Your Health Checkup: Why You Can Still Get Pregnant on Birth Control Pills

Five percent of women may carry a genetic variation that could cause their contraception to fail, even if they never miss a dose.

Close-up of a pregnant woman with her hands on her belly

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“Your Health Checkup” is our online column by Dr. Douglas Zipes, an internationally acclaimed cardiologist, professor, author, inventor, and authority on pacing and electrophysiology. Dr. Zipes is also a contributor to The Saturday Evening Post print magazine. Subscribe to receive thoughtful articles, new fiction, health and wellness advice, and gems from our archive. 

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“I can’t be pregnant. I took birth control pills.”

Yes, I’m afraid you can.

As any birth control expert will tell you, no form of contraception — whether it is an IUD, pill, condom, patch, or ring — is 100 percent effective. However, birth control pills that modulate a female’s hormonal status to prevent conception have been singularly effective for many women over many years. When the pills fail, the conclusion reached is usually that the woman skipped a few doses. But is that really true? Can birth control pills fail even when taken consistently?

Apparently, that can happen. Giving the same hormonal pill to every woman and expecting that each will respond in the same way is the mistake in reasoning. Genes make the difference, as shown in a recent study.

In this study, researchers evaluated 350 women who used a contraceptive implant. The researchers tested the women for genetic variations that might impact the efficacy of the contraceptive, while measuring concentrations of hormones in the blood. They found that a gene called CYP3A7*1C, which is usually active in fetuses and then switches off sometime before birth, continued to produce the CYP3A7 enzyme into adulthood.

The enzyme increases the ability of the woman’s body to metabolize the ovulation-suppressing effects of hormonal birth control, thus reducing its effectiveness. About five percent of women have this genetic mutation and end up with a concentration of the hormone in birth control pills below the threshold necessary to consistently suppress ovulation. This would explain how a woman could become pregnant despite taking contraceptive pills. A genetic analysis would reveal whether a woman falls in that five percent group.

Precision medicine is the term for a new approach to medical care designed to optimize efficiency and therapeutic benefits for particular groups of patients. It does so by recognizing and incorporating individual variations in genes, environment, and lifestyle to better focus evaluation and treatment strategies for the individual patient.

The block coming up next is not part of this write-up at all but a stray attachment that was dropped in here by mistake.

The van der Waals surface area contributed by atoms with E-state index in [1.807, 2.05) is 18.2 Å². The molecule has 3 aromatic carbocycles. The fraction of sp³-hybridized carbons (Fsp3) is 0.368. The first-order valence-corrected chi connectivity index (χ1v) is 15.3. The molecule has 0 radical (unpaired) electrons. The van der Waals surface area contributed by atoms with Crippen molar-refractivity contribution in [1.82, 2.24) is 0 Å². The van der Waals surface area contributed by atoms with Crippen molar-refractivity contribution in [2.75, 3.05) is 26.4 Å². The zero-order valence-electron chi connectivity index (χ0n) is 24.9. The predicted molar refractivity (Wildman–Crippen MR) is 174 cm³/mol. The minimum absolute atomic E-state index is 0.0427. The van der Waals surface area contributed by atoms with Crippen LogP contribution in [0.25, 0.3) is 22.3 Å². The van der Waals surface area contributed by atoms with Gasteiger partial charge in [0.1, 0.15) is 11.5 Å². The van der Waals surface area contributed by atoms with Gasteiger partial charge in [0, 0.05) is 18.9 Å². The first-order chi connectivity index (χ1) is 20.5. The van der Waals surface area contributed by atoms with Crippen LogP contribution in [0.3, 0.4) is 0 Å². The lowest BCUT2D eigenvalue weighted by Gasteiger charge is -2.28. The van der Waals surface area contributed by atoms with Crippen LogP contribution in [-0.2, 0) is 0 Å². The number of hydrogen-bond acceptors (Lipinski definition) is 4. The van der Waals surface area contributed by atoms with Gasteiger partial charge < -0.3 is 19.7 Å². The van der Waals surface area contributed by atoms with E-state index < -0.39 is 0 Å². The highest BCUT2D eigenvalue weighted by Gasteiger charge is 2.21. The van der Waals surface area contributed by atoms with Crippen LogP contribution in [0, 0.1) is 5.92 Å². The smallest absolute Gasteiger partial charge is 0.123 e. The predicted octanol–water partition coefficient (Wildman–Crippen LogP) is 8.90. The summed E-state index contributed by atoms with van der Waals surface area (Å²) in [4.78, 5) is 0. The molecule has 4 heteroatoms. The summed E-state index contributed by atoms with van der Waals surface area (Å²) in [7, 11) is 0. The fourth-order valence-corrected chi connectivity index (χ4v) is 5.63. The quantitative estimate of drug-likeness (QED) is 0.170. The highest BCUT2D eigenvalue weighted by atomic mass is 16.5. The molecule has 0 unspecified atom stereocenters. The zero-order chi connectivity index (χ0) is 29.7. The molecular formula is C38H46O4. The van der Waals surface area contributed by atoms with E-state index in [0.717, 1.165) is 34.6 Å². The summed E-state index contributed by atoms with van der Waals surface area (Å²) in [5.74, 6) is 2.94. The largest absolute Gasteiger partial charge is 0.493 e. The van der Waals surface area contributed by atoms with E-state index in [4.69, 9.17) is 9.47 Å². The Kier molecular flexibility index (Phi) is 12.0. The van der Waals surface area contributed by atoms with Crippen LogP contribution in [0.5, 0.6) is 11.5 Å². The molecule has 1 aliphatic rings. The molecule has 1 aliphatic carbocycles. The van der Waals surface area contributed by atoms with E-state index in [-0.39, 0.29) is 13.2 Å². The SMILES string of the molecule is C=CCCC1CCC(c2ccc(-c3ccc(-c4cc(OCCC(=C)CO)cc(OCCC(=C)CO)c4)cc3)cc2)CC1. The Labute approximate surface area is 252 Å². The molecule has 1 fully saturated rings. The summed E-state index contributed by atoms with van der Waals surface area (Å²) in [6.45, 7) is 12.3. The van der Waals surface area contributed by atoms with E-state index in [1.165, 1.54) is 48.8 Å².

The concept of one-size-fits-all has been the approach for many years in which evaluation and treatment are designed for the “average” person, based on the presumption that all will respond in the same way. Precision medicine permits health care workers to personalize treatments based on a more accurate prediction of which approach will work for a specific patient. Precision medicine using genetic analysis is widely used for cancer treatments and to evaluate some cardiac patients, but has only recently been applied to women using birth control pills.

The National Institutes of Health (NIH) has launched an initiative to expand precision medicine in areas such as cancer treatment with the goal to increase knowledge of the genetics and biology of cancer to help find new, more effective treatments for various forms of this disease. The long-term goal is to apply precision medicine to all areas of health and healthcare on a large scale. The NIH plans to launch a study, known as the All of Us Research Program, involving at least one million volunteers from around the United States. Participants will provide genetic data, biological samples, and other information about their health. Researchers will use these data to study a large range of diseases to better predict disease risk, understand how diseases occur, and find improved diagnosis and treatment strategies.

Medicine is on the threshold of a new paradigm of medical care that will provide more precise, individualized approaches to evaluate, diagnose, treat, and prevent diseases. Doctors will gain a better understanding of the underlying mechanisms by which various diseases occur and be able to use patients’ genetic and other information as a part of routine care. It is hoped that precision medicine will improve health care for Americans and people around the world.

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